Development of Navy’s Future Frigate Pushes Forward

150819-N-MK881-304 SULU SEA (Aug. 19, 2015) The littoral combat ship USS Fort Worth (LCS 3) assembles in formation with ships from the Royal Malaysian Navy as part of Cooperation Afloat Readiness and Training (CARAT) Malaysia 2015. CARAT is an annual, bilateral exercise series with the U.S. Navy, U.S. Marine Corps and the armed forces of nine partner nations. (U.S. Navy photo by Mass Communication Specialist 2nd Class Joe Bishop/Released)

As Lockheed Martin continues to manufacture littoral combat ships for the Navy at the rate of two per year, program officials are pushing forward with a frigate design that keeps elements of the LCS and adds in weapons and survivability features from an Arleigh-Burke class destroyer.

According to a briefing to reporters Tuesday, the frigate design will incorporate the Nulka missile decoy system from the destroyer, allowing the frigate to lure anti-ship missiles away from its hull. Like the destroyer, the frigate will also feature the SEWIP electronic warfare system.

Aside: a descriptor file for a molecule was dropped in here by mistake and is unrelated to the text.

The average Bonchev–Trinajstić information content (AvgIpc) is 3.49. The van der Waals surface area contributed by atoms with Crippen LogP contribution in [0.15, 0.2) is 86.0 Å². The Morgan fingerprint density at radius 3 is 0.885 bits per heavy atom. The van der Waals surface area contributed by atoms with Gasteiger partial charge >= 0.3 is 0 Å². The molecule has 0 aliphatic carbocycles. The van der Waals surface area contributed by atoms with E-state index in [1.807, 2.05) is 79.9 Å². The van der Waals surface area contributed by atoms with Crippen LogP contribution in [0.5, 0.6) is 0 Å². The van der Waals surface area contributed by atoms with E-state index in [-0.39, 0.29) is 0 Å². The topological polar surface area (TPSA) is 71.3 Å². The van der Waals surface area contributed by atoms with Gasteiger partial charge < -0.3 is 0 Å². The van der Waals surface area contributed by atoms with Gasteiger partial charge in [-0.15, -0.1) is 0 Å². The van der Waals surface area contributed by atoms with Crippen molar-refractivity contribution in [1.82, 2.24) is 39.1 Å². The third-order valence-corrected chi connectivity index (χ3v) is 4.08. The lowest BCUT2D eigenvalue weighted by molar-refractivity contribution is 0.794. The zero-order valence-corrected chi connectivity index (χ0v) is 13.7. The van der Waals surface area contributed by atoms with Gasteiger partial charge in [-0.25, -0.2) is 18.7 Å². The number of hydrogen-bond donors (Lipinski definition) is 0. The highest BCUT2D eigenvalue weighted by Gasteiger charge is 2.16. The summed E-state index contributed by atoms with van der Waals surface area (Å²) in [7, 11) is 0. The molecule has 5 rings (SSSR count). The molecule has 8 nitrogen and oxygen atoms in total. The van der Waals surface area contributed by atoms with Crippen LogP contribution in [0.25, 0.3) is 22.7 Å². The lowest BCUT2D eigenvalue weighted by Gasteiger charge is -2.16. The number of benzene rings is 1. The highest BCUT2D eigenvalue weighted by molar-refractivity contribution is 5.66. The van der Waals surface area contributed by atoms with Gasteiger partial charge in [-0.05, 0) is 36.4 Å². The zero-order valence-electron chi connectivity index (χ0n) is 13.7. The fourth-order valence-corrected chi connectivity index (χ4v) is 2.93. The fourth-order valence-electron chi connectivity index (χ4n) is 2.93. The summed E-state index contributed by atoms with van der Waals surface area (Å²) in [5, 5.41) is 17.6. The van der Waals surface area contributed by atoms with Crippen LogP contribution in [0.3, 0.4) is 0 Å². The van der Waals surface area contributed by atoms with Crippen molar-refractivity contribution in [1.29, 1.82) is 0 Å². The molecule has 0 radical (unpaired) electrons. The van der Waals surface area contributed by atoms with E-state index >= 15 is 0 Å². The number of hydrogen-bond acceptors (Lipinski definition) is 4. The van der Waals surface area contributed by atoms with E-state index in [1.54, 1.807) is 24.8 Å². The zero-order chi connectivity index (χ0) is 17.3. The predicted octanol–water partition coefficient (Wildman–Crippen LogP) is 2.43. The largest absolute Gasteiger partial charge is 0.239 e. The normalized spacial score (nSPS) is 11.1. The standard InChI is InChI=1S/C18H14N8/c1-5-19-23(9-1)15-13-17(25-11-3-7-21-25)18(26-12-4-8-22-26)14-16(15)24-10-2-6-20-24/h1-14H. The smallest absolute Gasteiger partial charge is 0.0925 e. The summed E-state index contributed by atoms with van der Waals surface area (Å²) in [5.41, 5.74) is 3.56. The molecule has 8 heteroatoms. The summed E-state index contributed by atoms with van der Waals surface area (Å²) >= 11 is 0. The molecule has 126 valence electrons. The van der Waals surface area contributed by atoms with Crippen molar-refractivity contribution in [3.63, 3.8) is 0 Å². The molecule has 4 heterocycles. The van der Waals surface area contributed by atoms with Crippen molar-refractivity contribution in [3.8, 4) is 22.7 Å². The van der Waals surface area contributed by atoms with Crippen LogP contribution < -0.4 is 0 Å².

And in addition to the Longbow Hellfire surface-to-surface missiles and SeaRAM air defense missiles featured on the LCS, the frigate will include an over-the-horizon surface-to-surface missile system.


The contracting process for the frigate is set to begin in 2019, but USNI News reported shipyards may get requests for proposals for the new frigate class as soon as this year.

To date, a program cut from 52 LCS/frigates to 40 has not affected Lockheed Martin planning. The company has nearly ten years’ worth of ships in various stages of planning and production, and King said officials awaited a final Navy production plan.

“Currently, the program of record that we’re going to be providing is 52 ships, both the LCS and the frigate,” Lockheed Martin director of littoral combat ships/frigates Neil King said.

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Hope Hodge Seck
Hope Hodge Seck is a reporter at She can be reached at Follow her on Twitter at @HopeSeck.